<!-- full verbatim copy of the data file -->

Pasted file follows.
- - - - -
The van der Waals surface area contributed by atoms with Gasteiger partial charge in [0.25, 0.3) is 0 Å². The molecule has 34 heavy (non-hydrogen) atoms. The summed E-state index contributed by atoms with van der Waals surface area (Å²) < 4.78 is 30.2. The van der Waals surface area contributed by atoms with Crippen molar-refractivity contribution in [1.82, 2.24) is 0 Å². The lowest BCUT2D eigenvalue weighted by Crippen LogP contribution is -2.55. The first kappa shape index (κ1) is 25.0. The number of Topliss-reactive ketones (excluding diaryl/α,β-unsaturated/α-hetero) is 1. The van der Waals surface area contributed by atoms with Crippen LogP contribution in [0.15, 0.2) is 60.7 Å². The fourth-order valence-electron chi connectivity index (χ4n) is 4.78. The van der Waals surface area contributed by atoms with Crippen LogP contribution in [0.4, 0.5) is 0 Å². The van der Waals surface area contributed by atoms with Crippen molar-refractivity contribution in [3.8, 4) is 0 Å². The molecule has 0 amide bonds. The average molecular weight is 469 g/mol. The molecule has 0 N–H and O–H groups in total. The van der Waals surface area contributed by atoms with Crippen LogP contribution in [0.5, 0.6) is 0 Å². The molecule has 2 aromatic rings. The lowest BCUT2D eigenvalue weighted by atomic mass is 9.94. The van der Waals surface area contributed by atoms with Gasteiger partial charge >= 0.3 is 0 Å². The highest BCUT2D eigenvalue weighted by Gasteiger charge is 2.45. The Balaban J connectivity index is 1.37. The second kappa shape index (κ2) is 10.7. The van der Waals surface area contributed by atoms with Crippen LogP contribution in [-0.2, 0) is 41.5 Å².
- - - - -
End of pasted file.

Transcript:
The van der Waals surface area contributed by atoms with Gasteiger partial charge in [0.25, 0.3) is 0 Å². The molecule has 34 heavy (non-hydrogen) atoms. The summed E-state index contributed by atoms with van der Waals surface area (Å²) < 4.78 is 30.2. The van der Waals surface area contributed by atoms with Crippen molar-refractivity contribution in [1.82, 2.24) is 0 Å². The lowest BCUT2D eigenvalue weighted by Crippen LogP contribution is -2.55. The first kappa shape index (κ1) is 25.0. The number of Topliss-reactive ketones (excluding diaryl/α,β-unsaturated/α-hetero) is 1. The van der Waals surface area contributed by atoms with Crippen LogP contribution in [0.15, 0.2) is 60.7 Å². The fourth-order valence-electron chi connectivity index (χ4n) is 4.78. The van der Waals surface area contributed by atoms with Crippen LogP contribution in [0.4, 0.5) is 0 Å². The van der Waals surface area contributed by atoms with Crippen molar-refractivity contribution in [3.8, 4) is 0 Å². The molecule has 0 amide bonds. The average molecular weight is 469 g/mol. The molecule has 0 N–H and O–H groups in total. The van der Waals surface area contributed by atoms with Crippen LogP contribution in [0.5, 0.6) is 0 Å². The molecule has 2 aromatic rings. The lowest BCUT2D eigenvalue weighted by atomic mass is 9.94. The van der Waals surface area contributed by atoms with Gasteiger partial charge >= 0.3 is 0 Å². The highest BCUT2D eigenvalue weighted by Gasteiger charge is 2.45. The Balaban J connectivity index is 1.37. The second kappa shape index (κ2) is 10.7. The van der Waals surface area contributed by atoms with Crippen LogP contribution in [-0.2, 0) is 41.5 Å².